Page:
3rd over: England 13-0 (Winfield-Hill 5, Beaumont 6) Tammy Beaumont picks up two twos off Tahuhu, going back to ease through the covers, then forward to clip past midwicket. Tahuhu gets a warning for running down the line of the stumps.
2nd over: England 9-0 (Winfield-Hill 5, Beaumont 2) At the other end it’s Sophie Devine, swinging the ball prodigiously. She’s more expensive than Tahuhu but also more threatening – the first four of the day, from Lauren Winfield-Hill, comes off a thick edge, squirting past gully.
1st over: England 2-0 (Winfield-Hill 1, Beaumont 1) The new ball is in the hands of Lea Tahuhu and she’s on the spot right away, conceding only two singles. It’s a sleepy September morning in Canterbury with a modest crowd in. Katherine Brunt made another interesting point just now, saying that this series felt like a bit of a come-down after The Hundred. It may be a blight on the men’s schedule, but in itself it’s been a big hit – and for the women’s game, it’s been transformative.
A short history of women’s cricket
Butcher also asks good questions, a talent not given to many people brought up on dressing-room banter. He has the England all-rounder Katherine Brunt with him now, and after teasing her a bit about the fact that she’s having another rest, he gets her to sum up the journey women’s cricket has gone on in her time.
“Always on the rise, to be honest,” she says. “You go from buying your own kit to suddenly getting some kit, thinking that’s the best thing in the world, to then getting a sponsor, to playing in front of a hundred people, to playing in front of a thousand, to 20,000-something at Lord’s. The Hundred was an enormous high and girls were going [she mimes wide-eyed and open-mouthed]. We’ve had people coming to our Rockets games saying they’d travelled five hours to get there.”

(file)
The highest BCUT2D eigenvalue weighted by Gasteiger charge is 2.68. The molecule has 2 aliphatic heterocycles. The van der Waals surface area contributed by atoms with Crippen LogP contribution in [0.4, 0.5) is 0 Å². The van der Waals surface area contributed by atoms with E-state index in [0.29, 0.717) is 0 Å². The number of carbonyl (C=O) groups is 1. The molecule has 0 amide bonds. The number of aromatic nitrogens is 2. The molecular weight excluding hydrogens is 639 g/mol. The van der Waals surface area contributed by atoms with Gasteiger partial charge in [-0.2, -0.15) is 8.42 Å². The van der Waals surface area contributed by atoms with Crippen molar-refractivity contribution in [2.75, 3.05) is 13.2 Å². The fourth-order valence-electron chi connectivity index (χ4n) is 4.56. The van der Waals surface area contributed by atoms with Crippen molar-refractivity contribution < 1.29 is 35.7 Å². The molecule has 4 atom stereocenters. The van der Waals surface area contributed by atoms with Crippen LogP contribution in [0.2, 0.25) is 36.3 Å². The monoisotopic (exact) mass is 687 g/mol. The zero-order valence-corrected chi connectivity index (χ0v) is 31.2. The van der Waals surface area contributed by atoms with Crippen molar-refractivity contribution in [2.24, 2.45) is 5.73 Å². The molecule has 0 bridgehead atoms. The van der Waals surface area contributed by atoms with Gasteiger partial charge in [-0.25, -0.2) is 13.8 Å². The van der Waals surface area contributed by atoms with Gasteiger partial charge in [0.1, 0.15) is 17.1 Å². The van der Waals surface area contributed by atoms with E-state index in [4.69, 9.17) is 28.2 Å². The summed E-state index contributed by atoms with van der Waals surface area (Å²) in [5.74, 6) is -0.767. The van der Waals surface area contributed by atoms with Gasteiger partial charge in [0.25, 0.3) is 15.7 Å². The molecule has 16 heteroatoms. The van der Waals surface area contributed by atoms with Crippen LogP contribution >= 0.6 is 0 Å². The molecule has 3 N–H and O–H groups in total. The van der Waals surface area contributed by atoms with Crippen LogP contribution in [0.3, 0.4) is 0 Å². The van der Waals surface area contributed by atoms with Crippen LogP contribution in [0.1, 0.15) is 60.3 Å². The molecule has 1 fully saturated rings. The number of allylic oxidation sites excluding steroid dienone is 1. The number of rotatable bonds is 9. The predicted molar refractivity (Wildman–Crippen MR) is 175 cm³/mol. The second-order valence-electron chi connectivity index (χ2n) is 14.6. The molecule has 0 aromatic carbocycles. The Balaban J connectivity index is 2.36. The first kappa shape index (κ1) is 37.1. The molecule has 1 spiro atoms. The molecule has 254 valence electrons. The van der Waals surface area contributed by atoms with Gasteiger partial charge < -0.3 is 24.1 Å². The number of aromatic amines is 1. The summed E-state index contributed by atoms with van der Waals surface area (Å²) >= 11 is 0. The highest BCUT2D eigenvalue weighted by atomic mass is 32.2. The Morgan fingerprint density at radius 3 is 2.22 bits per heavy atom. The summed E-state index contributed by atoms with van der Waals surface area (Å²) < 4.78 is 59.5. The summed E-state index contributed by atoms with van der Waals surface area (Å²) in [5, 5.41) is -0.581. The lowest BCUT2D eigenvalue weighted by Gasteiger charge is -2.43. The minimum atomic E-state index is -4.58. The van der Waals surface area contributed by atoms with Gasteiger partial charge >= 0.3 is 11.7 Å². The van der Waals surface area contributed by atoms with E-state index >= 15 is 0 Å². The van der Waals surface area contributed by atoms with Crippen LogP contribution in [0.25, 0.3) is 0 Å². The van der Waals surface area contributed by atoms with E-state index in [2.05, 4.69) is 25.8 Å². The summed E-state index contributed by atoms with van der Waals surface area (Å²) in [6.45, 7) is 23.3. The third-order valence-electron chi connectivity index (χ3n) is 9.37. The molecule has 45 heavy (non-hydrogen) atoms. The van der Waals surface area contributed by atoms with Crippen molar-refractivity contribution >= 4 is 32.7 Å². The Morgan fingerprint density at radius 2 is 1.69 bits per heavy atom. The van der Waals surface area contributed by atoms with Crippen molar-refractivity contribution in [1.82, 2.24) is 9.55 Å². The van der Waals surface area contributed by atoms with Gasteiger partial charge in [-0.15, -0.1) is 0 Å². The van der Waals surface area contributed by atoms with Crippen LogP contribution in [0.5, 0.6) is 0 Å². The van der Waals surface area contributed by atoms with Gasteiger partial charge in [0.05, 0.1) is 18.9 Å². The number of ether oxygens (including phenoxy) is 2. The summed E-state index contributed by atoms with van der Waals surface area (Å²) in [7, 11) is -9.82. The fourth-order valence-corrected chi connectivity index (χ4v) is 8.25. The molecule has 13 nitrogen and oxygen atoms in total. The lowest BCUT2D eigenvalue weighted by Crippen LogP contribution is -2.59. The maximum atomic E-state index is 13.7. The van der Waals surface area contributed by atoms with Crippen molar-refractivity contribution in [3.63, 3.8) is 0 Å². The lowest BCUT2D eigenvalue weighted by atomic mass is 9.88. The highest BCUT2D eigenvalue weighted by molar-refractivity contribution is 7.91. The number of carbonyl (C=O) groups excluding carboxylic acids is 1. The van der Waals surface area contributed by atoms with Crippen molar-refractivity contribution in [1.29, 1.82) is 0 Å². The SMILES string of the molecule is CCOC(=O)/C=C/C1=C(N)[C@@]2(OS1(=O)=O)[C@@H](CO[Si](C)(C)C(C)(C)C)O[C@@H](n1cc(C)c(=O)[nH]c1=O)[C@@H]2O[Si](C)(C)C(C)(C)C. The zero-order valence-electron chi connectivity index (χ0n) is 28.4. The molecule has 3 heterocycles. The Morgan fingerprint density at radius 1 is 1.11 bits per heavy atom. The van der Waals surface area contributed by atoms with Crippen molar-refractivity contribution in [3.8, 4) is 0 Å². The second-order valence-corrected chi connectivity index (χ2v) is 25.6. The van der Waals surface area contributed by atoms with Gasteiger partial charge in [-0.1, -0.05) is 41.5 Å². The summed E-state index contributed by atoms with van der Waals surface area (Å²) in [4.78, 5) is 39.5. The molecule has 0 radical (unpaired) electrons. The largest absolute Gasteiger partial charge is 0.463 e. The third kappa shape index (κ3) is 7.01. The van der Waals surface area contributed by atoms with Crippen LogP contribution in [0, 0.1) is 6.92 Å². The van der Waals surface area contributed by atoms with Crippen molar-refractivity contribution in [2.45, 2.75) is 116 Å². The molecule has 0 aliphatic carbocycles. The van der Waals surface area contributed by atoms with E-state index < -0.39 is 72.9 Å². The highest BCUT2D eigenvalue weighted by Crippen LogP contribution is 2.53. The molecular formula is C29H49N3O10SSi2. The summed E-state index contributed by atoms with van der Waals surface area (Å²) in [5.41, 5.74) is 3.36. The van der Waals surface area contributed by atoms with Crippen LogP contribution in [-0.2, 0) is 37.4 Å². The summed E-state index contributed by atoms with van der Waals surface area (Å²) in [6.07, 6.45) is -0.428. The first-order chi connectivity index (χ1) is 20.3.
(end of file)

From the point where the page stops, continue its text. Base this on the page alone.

A man for all seasons
You know we’ve reached Summer’s End when the TV coverage is being fronted by a person in a raincoat. It turns out on closer inspection to be the OBO’s new favourite commentator, Mark Butcher. He’s fluent and funny and irreverent, and he has reached the top table at the right moment, just as the great Michael Holding bows out.
England 1 Tammy Beaumont, 2 Lauren Winfield-Hill, 3 Heather Knight (capt), 4 Nat Sciver, 5 Amy Jones (wkt), 6 Sophia Dunkley, 7 Danni Wyatt, 8 Charlie Dean, 9 Sophie Ecclestone, 10 Anya Shrubsole, 11 Kate Cross.
New Zealand 1 Lauren Down, 2 Suzie Bates, 3 Maddy Green, 4 Amy Satterthwaite, 5 Sophie Devine (capt), 6 Brooke Halliday, 7 Katey Martin (wkt), 8 Hayley Jensen, 9 Hannah Rowe, 10 Lea Tahuhu, 11 Molly Penfold.
NZ win the toss and bowl
Sophie Devine calls right and feels it’s a grey enough morning to have a bowl. Heather Knight says she would have batted first anyway.
Preamble: the end of the road
Morning everyone and welcome to the final reel. It’s the end of a one-day series that has been too full of life to succumb to the dread phrase “dead rubber”. New Zealand can’t win it, but they can make it 3-2, which would be a fair reflection of their efforts. And England can enjoy themselves knowing not just that the series is in the bag, but that women’s cricket in this country is now more popular than it has ever been.
Today also marks the end of England’s international summer. Can you even remember when it began? I have a hazy impression that it was at the beginning of June. Then, as now, England were playing New Zealand, but it was the men, and it was a Test. It was so long ago that Stuart Broad was fit, Dom Sibley was opening the batting, and there was a cap ceremony for a promising young debutant called James Bracey. And then England let their supporters down by refusing to embark on a run chase. If they’d know that they would win only one Test in the remainder of the season, they might have decided to give it a go.
So here we are, nearly four months later. If you’re sending an email, do tell us about your moment of the summer, large or small – something you’ll remember with a smile when darkness descends at 4pm and you’re still stuck in the queue for the petrol station.
Play starts at 11am local time, so I’ll be back shortly with the toss and the teams.